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^^ thats me right now (username)

(5 Posts)
paranoidoldwitch Wed 26-Nov-14 01:13:15

Been happily married for 30+ years. Have two teenagers (15 & 16). Good jobs, nice house, friends.

2 years ago DH started working with a new team. He got friendly with one of the new women - lets call her Jane - and started, very subtley, to change. Decided to become a vegetarian - nothing wrong with that, he wanted to be more healthy and lose weight, which he has. Started to enjoy his job more which can only be good. started to buy new clothes and change his appearance - still all good. He is a great dad and spends a lot of time with the boys. He is very domesticated and does more than his fair share round the house. Sexually we are very compatible and have never had any problems in bed. He has always worked in a predominantly female environment and has had female friends. I have never minded, questioned his judgement or wanted to be part of those friendships particularly - they are just work colleagues. We have hobbies that we do apart, we are not joined at the hip. But we have always had mutual respect, trust and affection.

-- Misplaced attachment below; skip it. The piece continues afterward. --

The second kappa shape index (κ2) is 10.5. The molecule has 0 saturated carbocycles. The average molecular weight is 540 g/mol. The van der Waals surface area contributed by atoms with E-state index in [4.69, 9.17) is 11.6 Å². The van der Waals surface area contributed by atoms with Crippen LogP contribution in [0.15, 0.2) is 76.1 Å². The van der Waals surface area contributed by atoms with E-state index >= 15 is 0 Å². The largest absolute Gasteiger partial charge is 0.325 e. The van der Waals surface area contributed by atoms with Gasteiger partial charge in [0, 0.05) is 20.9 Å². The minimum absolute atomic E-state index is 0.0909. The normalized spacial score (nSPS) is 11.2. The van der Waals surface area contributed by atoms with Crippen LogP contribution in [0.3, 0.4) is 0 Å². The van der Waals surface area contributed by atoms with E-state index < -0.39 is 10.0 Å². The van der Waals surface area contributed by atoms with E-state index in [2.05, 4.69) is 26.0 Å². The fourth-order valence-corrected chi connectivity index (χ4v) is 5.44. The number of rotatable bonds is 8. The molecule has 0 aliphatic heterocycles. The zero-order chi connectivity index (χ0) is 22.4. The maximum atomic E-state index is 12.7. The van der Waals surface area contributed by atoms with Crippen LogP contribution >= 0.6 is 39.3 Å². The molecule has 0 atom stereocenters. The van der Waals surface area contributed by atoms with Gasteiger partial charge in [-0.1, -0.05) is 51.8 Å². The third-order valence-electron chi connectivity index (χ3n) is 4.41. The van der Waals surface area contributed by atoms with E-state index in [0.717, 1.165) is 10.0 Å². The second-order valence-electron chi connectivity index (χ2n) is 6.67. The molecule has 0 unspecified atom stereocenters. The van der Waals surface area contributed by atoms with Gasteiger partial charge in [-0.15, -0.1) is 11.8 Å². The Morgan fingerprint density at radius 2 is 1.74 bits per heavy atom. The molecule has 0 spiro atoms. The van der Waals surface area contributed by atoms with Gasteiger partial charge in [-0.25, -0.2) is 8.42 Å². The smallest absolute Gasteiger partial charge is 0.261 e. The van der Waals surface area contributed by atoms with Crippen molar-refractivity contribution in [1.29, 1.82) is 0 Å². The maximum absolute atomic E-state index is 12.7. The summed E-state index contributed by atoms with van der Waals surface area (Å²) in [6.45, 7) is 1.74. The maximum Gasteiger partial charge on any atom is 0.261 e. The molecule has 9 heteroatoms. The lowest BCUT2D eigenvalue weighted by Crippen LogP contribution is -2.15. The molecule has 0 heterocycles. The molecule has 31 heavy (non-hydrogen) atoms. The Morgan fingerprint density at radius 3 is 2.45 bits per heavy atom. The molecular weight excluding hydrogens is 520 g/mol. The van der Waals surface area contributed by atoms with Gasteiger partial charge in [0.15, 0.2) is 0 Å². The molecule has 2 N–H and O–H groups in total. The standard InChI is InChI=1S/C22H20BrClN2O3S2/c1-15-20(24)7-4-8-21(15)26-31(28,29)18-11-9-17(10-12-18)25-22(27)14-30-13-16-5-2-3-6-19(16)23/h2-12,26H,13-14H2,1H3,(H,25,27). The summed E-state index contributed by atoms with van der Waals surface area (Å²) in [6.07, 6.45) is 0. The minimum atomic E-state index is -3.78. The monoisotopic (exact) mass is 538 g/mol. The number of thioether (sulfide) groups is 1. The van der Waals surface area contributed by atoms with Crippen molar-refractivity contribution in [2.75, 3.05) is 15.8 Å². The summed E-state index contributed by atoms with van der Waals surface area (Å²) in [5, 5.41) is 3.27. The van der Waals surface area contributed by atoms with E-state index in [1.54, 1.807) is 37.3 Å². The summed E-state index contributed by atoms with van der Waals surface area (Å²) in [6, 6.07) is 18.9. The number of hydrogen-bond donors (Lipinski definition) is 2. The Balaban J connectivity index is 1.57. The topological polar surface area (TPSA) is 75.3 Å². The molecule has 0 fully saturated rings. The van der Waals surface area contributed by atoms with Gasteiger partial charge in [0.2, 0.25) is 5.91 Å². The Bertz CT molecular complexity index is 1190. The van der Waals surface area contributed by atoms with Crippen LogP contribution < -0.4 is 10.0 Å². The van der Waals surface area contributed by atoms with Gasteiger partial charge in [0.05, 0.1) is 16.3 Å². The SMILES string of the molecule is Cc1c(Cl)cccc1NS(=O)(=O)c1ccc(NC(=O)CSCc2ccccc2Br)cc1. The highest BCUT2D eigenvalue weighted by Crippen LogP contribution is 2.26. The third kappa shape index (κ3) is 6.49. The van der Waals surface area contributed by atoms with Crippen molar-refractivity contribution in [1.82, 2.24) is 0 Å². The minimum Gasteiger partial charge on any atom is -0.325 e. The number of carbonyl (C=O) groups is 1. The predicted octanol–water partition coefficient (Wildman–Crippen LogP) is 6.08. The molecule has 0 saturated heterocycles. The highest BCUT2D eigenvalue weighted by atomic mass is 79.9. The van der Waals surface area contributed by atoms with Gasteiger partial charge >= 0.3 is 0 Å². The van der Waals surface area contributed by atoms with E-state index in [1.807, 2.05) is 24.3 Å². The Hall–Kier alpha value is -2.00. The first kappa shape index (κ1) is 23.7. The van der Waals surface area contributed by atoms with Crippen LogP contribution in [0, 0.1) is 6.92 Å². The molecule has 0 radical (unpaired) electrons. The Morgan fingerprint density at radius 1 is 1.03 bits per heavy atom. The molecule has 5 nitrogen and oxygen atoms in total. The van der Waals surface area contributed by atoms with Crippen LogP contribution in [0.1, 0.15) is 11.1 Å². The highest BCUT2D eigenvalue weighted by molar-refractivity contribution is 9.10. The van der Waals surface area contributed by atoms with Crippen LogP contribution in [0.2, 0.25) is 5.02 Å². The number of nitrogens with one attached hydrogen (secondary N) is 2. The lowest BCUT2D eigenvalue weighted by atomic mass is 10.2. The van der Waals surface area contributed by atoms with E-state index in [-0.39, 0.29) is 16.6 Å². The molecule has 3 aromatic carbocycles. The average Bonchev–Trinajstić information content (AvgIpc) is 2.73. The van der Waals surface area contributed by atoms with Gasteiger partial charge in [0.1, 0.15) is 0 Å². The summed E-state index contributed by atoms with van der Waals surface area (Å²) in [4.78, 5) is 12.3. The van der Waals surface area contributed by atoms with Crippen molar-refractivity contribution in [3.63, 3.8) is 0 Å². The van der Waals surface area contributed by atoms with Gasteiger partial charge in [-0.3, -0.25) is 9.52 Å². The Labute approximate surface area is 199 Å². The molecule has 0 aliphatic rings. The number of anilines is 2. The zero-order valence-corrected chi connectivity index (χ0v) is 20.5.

Its all good right? WTF do I have to worry about?

Well alongside all those good things he has also been neglecting me. He is too tired for conversation in the evenings. We dont really go out as a couple much anymore, I cant remember the last time we had a laugh together. He lies about when he spends time with this woman, both at work and socially. He drinks way more than he ever did because she - and the team - celebrate every event with a massive drinking binge. He accuses me of being paranoid because I keep questioning him about her and their relationship. Gradually over the two years he has become more and more secretive about his working life and especially anything involving Jane. I can tell when he is lying to me hence the questioning. They aren't big lies, just little things like when he has had lunch with her, if they are booked on a course together, if he gives her a lift to and from places. Things that, if they were above board wouldn't warrant lying about.

He tells me there is nothing going on and its in my head, and that he lies because he is worried about my reaction whenever this woman is mentioned. I tell him that my reaction is down to the fact that he lies about her and is secretive about anything she is involved in with him.